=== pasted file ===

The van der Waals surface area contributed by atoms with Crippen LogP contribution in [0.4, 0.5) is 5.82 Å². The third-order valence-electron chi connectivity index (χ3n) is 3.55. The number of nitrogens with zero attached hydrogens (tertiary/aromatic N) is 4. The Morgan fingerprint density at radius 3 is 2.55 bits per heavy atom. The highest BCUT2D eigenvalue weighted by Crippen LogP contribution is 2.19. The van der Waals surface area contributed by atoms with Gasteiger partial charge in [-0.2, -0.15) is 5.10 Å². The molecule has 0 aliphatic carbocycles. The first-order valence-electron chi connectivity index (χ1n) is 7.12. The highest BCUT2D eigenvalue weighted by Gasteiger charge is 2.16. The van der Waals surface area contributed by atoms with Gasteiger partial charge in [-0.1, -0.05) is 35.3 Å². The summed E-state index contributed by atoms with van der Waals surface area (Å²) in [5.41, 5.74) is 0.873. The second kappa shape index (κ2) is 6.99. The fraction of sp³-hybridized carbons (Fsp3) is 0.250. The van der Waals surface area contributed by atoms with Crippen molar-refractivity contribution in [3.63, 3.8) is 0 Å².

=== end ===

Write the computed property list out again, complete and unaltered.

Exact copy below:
The van der Waals surface area contributed by atoms with Crippen LogP contribution in [0.4, 0.5) is 5.82 Å². The third-order valence-electron chi connectivity index (χ3n) is 3.55. The number of nitrogens with zero attached hydrogens (tertiary/aromatic N) is 4. The Morgan fingerprint density at radius 3 is 2.55 bits per heavy atom. The highest BCUT2D eigenvalue weighted by Crippen LogP contribution is 2.19. The van der Waals surface area contributed by atoms with Gasteiger partial charge in [-0.2, -0.15) is 5.10 Å². The molecule has 0 aliphatic carbocycles. The first-order valence-electron chi connectivity index (χ1n) is 7.12. The highest BCUT2D eigenvalue weighted by Gasteiger charge is 2.16. The van der Waals surface area contributed by atoms with Gasteiger partial charge in [-0.1, -0.05) is 35.3 Å². The summed E-state index contributed by atoms with van der Waals surface area (Å²) in [5.41, 5.74) is 0.873. The second kappa shape index (κ2) is 6.99. The fraction of sp³-hybridized carbons (Fsp3) is 0.250. The van der Waals surface area contributed by atoms with Crippen molar-refractivity contribution in [3.63, 3.8) is 0 Å².